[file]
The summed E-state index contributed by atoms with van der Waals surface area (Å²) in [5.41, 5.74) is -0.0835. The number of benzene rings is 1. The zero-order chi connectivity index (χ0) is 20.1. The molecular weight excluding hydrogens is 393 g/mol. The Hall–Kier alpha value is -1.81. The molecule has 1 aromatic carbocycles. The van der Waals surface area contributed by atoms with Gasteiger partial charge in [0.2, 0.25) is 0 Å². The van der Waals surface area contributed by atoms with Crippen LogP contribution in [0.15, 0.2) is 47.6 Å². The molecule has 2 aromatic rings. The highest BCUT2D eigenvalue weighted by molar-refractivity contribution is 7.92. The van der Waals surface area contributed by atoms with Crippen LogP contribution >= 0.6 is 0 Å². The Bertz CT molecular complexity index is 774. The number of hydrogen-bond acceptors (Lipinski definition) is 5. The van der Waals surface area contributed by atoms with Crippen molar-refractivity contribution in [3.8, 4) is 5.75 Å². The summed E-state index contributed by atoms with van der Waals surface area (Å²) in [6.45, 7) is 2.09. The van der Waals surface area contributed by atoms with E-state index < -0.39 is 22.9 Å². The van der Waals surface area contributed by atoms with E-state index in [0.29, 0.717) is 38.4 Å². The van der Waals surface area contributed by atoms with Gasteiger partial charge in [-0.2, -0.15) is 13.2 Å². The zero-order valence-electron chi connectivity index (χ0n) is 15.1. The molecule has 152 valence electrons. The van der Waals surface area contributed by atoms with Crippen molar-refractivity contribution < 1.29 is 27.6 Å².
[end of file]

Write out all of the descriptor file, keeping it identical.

The summed E-state index contributed by atoms with van der Waals surface area (Å²) in [5.41, 5.74) is -0.0835. The number of benzene rings is 1. The zero-order chi connectivity index (χ0) is 20.1. The molecular weight excluding hydrogens is 393 g/mol. The Hall–Kier alpha value is -1.81. The molecule has 1 aromatic carbocycles. The van der Waals surface area contributed by atoms with Gasteiger partial charge in [0.2, 0.25) is 0 Å². The van der Waals surface area contributed by atoms with Crippen LogP contribution in [0.15, 0.2) is 47.6 Å². The molecule has 2 aromatic rings. The highest BCUT2D eigenvalue weighted by molar-refractivity contribution is 7.92. The van der Waals surface area contributed by atoms with Crippen LogP contribution >= 0.6 is 0 Å². The Bertz CT molecular complexity index is 774. The number of hydrogen-bond acceptors (Lipinski definition) is 5. The van der Waals surface area contributed by atoms with Crippen molar-refractivity contribution in [3.8, 4) is 5.75 Å². The summed E-state index contributed by atoms with van der Waals surface area (Å²) in [6.45, 7) is 2.09. The van der Waals surface area contributed by atoms with E-state index < -0.39 is 22.9 Å². The van der Waals surface area contributed by atoms with E-state index in [0.29, 0.717) is 38.4 Å². The van der Waals surface area contributed by atoms with Gasteiger partial charge in [-0.2, -0.15) is 13.2 Å². The zero-order valence-electron chi connectivity index (χ0n) is 15.1. The molecule has 152 valence electrons. The van der Waals surface area contributed by atoms with Crippen molar-refractivity contribution < 1.29 is 27.6 Å².